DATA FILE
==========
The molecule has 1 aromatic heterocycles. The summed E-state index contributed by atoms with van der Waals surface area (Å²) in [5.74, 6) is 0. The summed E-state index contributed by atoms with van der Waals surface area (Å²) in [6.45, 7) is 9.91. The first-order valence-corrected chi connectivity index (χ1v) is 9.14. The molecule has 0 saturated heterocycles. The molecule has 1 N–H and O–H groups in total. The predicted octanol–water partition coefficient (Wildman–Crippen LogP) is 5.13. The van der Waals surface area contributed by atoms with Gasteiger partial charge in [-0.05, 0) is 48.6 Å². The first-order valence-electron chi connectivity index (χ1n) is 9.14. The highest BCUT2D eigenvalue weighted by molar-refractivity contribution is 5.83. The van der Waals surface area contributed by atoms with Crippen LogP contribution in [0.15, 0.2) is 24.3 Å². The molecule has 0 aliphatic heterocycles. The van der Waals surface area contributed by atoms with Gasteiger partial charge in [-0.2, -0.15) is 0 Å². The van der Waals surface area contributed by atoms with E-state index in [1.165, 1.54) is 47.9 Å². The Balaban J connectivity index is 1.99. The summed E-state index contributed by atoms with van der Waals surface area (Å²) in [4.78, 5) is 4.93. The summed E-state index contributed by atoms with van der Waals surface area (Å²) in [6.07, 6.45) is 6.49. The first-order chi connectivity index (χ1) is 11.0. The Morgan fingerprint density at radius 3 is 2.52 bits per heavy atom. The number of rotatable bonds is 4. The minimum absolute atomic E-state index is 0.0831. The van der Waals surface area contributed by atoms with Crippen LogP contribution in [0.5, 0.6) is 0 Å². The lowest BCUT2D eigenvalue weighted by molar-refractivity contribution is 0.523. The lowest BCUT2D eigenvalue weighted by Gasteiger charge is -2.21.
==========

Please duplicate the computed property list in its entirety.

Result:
The molecule has 1 aromatic heterocycles. The summed E-state index contributed by atoms with van der Waals surface area (Å²) in [5.74, 6) is 0. The summed E-state index contributed by atoms with van der Waals surface area (Å²) in [6.45, 7) is 9.91. The first-order valence-corrected chi connectivity index (χ1v) is 9.14. The molecule has 0 saturated heterocycles. The molecule has 1 N–H and O–H groups in total. The predicted octanol–water partition coefficient (Wildman–Crippen LogP) is 5.13. The van der Waals surface area contributed by atoms with Gasteiger partial charge in [-0.05, 0) is 48.6 Å². The first-order valence-electron chi connectivity index (χ1n) is 9.14. The highest BCUT2D eigenvalue weighted by molar-refractivity contribution is 5.83. The van der Waals surface area contributed by atoms with Crippen LogP contribution in [0.15, 0.2) is 24.3 Å². The molecule has 0 aliphatic heterocycles. The van der Waals surface area contributed by atoms with Gasteiger partial charge in [-0.2, -0.15) is 0 Å². The van der Waals surface area contributed by atoms with E-state index in [1.165, 1.54) is 47.9 Å². The Balaban J connectivity index is 1.99. The summed E-state index contributed by atoms with van der Waals surface area (Å²) in [4.78, 5) is 4.93. The summed E-state index contributed by atoms with van der Waals surface area (Å²) in [6.07, 6.45) is 6.49. The first-order chi connectivity index (χ1) is 11.0. The Morgan fingerprint density at radius 3 is 2.52 bits per heavy atom. The number of rotatable bonds is 4. The minimum absolute atomic E-state index is 0.0831. The van der Waals surface area contributed by atoms with Crippen LogP contribution in [0.5, 0.6) is 0 Å². The lowest BCUT2D eigenvalue weighted by molar-refractivity contribution is 0.523. The lowest BCUT2D eigenvalue weighted by Gasteiger charge is -2.21.